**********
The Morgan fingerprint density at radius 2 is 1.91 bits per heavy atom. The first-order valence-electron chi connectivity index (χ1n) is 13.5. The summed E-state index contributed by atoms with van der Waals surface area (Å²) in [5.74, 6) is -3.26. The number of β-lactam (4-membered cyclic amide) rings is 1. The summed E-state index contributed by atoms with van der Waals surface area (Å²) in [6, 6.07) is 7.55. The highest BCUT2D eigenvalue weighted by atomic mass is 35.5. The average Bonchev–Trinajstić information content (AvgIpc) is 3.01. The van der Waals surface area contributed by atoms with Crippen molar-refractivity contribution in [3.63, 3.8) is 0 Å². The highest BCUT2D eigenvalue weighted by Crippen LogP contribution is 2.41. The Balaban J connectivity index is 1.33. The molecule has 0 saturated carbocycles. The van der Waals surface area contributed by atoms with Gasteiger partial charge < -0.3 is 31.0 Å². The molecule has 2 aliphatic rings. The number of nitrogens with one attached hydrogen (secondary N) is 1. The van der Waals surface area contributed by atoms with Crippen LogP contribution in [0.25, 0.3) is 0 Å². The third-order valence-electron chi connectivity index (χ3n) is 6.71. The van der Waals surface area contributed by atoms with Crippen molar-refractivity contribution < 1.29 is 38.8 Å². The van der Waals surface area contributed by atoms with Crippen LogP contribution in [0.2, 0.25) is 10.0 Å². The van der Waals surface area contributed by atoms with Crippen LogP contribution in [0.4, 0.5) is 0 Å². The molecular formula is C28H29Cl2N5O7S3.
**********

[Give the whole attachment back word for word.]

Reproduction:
The Morgan fingerprint density at radius 2 is 1.91 bits per heavy atom. The first-order valence-electron chi connectivity index (χ1n) is 13.5. The summed E-state index contributed by atoms with van der Waals surface area (Å²) in [5.74, 6) is -3.26. The number of β-lactam (4-membered cyclic amide) rings is 1. The summed E-state index contributed by atoms with van der Waals surface area (Å²) in [6, 6.07) is 7.55. The highest BCUT2D eigenvalue weighted by atomic mass is 35.5. The average Bonchev–Trinajstić information content (AvgIpc) is 3.01. The van der Waals surface area contributed by atoms with Crippen molar-refractivity contribution in [3.63, 3.8) is 0 Å². The highest BCUT2D eigenvalue weighted by Crippen LogP contribution is 2.41. The Balaban J connectivity index is 1.33. The molecule has 0 saturated carbocycles. The van der Waals surface area contributed by atoms with Gasteiger partial charge < -0.3 is 31.0 Å². The molecule has 2 aliphatic rings. The number of nitrogens with one attached hydrogen (secondary N) is 1. The van der Waals surface area contributed by atoms with Crippen LogP contribution in [0.25, 0.3) is 0 Å². The third-order valence-electron chi connectivity index (χ3n) is 6.71. The van der Waals surface area contributed by atoms with Crippen molar-refractivity contribution < 1.29 is 38.8 Å². The van der Waals surface area contributed by atoms with Crippen LogP contribution in [0.2, 0.25) is 10.0 Å². The van der Waals surface area contributed by atoms with Crippen LogP contribution in [0.4, 0.5) is 0 Å². The molecular formula is C28H29Cl2N5O7S3.